The Absolute Best Uses For A Food Dehydrator

As a food preservation technique, dehydration is one of the most effective and least expensive ways to go. People have been dehydrating food since 12,000 B.C., according to the National Center for Home Food Preservation. Early dehydration techniques involving the sun and fire are still used today. Arranging racks of fruit, vegetables, and meat to bask in the sun for days or weeks until dried is one common method of dehydrating. Hanging meats near fires and smoke aid in rapid dehydration, with the smoke adding layers of flavor.

Dried fruits, vegetables, meats, flowers, and herbs have been commercially available for centuries. Grocery stores carry meat jerky, raisins, prunes, dried cranberries, apricots, and various dried and dry-roasted nuts. Still, the raw and natural food movements have increased the demand for a wider variety of dried foods. According to Healthline, drying and dehydrating concentrates the flavor, nutrients, and sugar content of most foods and can reduce bacterial and fungal contamination, particularly when heating methods are used.

Modern food dehydration techniques include oven drying, air drying, solar and electric dehydrators, smokers, and freeze driers. Drying All Foods suggests three keys for drying food: consistent warm temperatures, air circulation, and low humidity. With the advent of at-home machines, food dehydration is gaining popularity. It is easy to learn and is a versatile, money-saving method for preserving food, according to Food Revolution Network. Food dehydrators can be used in many ways, some of which might surprise you.

Fruits and vegetables

Fruits and vegetables are popular dehydrated foods. Dried fruit is better than no fruit if fresh produce isn't available. In fact, most fruits can be dried. Raisins, or dried grapes, are common in lunch boxes and cereals, and it is easy to find dried banana chips, apple slices, apricots, peaches, pineapple, coconut flakes, and all types of berries. Many commercially dried fruits contain added sugars and preservatives, however. This makes dried fruit one of the best uses for your food dehydrator; you can avoid fillers by drying your own fresh fruit. Home cooks can add dried fruits to granola and muesli for a nutritious breakfast. Try dehydrated fruit in pies, scones, muffins, or holiday fruitcakes. Or, sprinkle dried cranberries and blueberries on your salad for tangy sweetness. Purée your fruit to make fruit leather.

Dehydrating vegetables is also a versatile way to make your own nutritious versions of chips and crackers. Go beyond potato chips with thinly sliced sweet potatoes, zucchini, tomatoes, beets, or turnips. Broad, leafy greens such as kale and spinach will also make delicious chips when dried and sprinkled with seasonings. Most types of mushrooms can be dehydrated and have an extended shelflife when they are. Rare mushrooms such as morels or chanterelles are expensive and seasonal to acquire fresh, but they are available dehydrated for a fraction of the price. Interesting varieties of wild and cultivated mushrooms sourced from farmers' markets can be economical and easy to dry.

Meat, fish, and jerky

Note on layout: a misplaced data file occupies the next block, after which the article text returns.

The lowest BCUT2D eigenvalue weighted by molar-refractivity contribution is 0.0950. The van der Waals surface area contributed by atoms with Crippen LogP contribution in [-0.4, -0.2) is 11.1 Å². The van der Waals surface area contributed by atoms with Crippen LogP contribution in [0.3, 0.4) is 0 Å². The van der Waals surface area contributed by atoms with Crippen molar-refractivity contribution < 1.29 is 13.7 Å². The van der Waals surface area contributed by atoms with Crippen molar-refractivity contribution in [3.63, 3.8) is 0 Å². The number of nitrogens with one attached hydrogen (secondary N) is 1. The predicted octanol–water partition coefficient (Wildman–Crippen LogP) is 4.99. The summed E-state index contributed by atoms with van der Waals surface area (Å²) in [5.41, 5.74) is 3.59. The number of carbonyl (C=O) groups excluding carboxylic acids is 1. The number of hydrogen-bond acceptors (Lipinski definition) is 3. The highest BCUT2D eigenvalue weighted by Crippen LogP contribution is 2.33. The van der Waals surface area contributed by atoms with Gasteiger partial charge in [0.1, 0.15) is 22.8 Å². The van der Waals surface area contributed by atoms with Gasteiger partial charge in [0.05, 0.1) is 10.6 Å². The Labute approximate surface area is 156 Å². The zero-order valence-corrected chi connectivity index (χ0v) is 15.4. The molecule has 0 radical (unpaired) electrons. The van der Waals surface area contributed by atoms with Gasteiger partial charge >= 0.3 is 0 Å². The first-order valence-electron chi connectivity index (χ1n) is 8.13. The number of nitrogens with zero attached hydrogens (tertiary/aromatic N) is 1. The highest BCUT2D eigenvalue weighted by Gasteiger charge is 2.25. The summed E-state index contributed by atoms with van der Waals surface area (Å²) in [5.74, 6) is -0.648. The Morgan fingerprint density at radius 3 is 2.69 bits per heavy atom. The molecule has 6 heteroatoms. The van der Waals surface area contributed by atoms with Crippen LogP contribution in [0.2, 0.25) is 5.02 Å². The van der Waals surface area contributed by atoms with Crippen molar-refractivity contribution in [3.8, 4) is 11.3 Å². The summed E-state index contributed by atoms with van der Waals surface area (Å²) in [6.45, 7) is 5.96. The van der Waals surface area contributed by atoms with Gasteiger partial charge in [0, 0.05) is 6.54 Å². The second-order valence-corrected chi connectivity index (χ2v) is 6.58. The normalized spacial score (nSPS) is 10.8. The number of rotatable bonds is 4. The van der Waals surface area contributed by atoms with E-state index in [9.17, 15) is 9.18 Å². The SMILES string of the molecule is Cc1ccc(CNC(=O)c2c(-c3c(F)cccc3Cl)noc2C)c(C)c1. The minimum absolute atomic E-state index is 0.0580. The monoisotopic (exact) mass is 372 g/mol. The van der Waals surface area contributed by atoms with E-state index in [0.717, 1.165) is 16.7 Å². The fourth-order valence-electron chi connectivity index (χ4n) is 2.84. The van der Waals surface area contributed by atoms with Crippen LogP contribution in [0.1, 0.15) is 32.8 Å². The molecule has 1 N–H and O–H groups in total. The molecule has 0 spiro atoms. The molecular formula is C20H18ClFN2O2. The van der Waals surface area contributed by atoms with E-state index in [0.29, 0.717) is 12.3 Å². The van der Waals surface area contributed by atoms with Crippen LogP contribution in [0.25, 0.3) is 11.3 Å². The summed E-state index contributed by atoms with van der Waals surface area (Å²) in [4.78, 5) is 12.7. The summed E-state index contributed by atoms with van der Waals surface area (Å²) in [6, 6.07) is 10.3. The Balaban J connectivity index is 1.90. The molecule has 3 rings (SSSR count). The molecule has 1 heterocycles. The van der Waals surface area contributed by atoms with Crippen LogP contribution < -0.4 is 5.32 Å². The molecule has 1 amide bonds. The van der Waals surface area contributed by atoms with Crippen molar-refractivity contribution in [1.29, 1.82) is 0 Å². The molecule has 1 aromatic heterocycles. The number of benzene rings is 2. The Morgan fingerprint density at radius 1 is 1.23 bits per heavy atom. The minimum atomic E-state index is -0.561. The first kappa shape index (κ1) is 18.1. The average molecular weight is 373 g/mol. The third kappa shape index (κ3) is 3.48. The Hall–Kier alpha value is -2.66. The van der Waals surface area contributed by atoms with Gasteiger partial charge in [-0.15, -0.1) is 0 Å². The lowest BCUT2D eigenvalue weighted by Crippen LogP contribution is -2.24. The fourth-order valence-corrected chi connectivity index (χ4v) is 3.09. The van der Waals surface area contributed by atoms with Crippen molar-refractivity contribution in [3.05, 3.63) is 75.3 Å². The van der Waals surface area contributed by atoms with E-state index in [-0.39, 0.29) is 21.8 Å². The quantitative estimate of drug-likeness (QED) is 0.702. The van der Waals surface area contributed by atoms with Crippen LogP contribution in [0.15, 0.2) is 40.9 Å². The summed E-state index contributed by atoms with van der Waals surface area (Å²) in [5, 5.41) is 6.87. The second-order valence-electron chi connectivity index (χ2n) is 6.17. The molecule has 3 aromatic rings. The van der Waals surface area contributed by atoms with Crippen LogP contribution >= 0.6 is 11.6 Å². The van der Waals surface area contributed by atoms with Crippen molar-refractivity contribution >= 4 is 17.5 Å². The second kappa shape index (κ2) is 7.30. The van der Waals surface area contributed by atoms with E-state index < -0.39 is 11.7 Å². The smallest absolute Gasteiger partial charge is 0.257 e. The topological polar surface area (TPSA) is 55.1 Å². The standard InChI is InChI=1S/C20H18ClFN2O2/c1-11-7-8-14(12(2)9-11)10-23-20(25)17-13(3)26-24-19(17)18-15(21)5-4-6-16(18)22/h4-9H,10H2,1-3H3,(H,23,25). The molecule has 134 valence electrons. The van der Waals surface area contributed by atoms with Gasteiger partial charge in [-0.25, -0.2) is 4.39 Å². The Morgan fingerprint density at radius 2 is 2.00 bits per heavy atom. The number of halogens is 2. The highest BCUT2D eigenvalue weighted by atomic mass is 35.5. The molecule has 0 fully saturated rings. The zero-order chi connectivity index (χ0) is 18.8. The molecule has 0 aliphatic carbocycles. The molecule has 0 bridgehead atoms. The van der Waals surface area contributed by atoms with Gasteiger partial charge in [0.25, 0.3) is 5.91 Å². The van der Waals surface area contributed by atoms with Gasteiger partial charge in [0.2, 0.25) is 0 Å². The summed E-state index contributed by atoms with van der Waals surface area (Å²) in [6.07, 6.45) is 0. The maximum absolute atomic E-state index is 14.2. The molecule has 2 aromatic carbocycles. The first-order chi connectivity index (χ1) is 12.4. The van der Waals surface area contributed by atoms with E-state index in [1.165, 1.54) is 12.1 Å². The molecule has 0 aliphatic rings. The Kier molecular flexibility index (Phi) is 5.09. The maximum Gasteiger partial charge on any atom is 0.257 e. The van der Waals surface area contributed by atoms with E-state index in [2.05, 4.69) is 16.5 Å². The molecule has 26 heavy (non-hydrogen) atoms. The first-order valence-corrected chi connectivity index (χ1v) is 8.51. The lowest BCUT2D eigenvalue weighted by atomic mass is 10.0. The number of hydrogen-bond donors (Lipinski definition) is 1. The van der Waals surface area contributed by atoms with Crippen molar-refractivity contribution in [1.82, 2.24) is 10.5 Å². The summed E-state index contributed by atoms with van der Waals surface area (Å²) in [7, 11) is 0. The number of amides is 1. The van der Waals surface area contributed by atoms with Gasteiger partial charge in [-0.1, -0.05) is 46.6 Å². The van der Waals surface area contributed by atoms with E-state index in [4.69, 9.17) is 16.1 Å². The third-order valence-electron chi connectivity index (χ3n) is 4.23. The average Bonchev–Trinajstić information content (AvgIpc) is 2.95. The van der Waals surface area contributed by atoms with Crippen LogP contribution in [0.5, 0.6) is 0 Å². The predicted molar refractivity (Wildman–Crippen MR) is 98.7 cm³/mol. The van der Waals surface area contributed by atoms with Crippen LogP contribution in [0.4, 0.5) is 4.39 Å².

Beef jerky is ubiquitous in camping, hiking, and sportsman adventures. Most meats can be dried or made into jerky. Jerky is a popular choice for the Paleo and Keto diets and can be a nutritious addition to less specialized lifestyles as well. Commercial jerky and dried meats are filled with salt, sugar, nitrates, and other preservatives that have been shown to have negative health impacts. Make your own jerky and dried meats to avoid these unnecessary additives.

Once cut into slices or bite-sized pieces, meats and fish can be dehydrated plain or made into jerky with any flavor you can imagine. Jerky can be seasoned with herbs and spices, glazed in syrups and sauces, and can include unusual ingredients like cocoa and citrus. Create your own sweet, savory, and spicy recipes and marinate the cuts of meat or fish first before dehydrating. Also, additional flavors can be added during the dehydration process by drizzling aromatic sauces directly onto the slices of meat.

Healthline reveals that foods high in fat can be tricky to dehydrate, and the fats can turn rancid, so they suggest trimming excess fat from the cuts of meat you plan to dry. Ohio State University's extension program indicates that it is best to precook the meats to a proper internal temperature for each type to kill any bacteria or foodborne pathogens. This is crucial when dehydrating fish, fowl, and pork but is strongly recommended for cuts of beef, lamb, mutton, wild game, and bison.

Nuts, seeds, grains, and sprouted flour

Freshly harvested seeds and nuts contain a lot of moisture, which can lead to spoiled and rancid food if not stored properly. They can have harmful microbes like bacteria and fungi. Raw nuts, seeds, and grains should be refrigerated to keep them fresh and take up a lot of room in the refrigerator. Keep them fresher longer by slow roasting and dehydrating them. Nuts and seeds are packed with nutrients like antioxidants, vitamins, minerals, essential fats, and fiber and are one of the healthiest snacks, but they can be hard to digest when raw. Most nuts, seeds, and grains are suited to the heated dehydration method. Dehydrating nuts with even heat over several hours can change the texture and flavor of the nuts and seeds and can damage the healthy nutrients and oils.